China’s benchmark money-market rate declined for a second day on speculation the central bank will add more funds to the financial system using reverse-repurchase contracts to support the economy.
The People’s Bank of China gauged demand for seven-, 14-and 28-day reverse-repo contracts this week, according to a trader required to bid at the auctions. The PBOC injected a net 379 billion yuan ($61 billion) last week, the most in data compiled by Bloomberg that goes back to 2008. China’s economy is likely to maintain stable, relatively fast growth, the monetary authority said in a report on its website on Nov. 2.
“The central bank will definitely keep pumping capital through reverse repos,” said Peng Hao, a bond analyst at Fudian Bank Co. in Kunming. “Reverse-repo operations are a more flexible tool than reserve-ratio cuts.”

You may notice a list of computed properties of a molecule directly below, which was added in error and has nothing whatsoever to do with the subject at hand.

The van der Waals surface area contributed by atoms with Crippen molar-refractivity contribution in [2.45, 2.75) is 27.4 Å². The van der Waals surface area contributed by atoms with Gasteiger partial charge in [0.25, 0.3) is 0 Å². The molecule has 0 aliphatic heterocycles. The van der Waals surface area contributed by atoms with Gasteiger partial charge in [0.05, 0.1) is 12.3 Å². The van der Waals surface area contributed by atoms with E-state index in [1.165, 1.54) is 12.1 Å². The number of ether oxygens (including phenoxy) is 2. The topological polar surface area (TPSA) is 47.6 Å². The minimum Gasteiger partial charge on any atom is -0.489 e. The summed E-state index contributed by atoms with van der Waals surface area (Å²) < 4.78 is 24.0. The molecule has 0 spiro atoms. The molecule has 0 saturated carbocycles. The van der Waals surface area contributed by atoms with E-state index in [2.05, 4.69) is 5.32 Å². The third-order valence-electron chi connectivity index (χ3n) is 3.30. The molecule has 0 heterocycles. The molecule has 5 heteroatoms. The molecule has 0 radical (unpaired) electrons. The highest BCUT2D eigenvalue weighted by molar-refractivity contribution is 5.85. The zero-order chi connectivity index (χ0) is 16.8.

The seven-day repurchase rate, which measures interbank funding availability, dropped four basis points to 3.33 percent as of 4:41 p.m. in Shanghai, according to a weighted average rate compiled by the National Interbank Funding Center.
The one-year swap contract, the fixed cost needed to receive the floating seven-day repo rate, dropped two basis points to 3.21 percent, according to data compiled by Bloomberg.
The yield on the 2.95 percent government bonds due August 2017 rose six basis points, or 0.06 percentage point, to 3.21 percent, according to the Interbank Funding Center.
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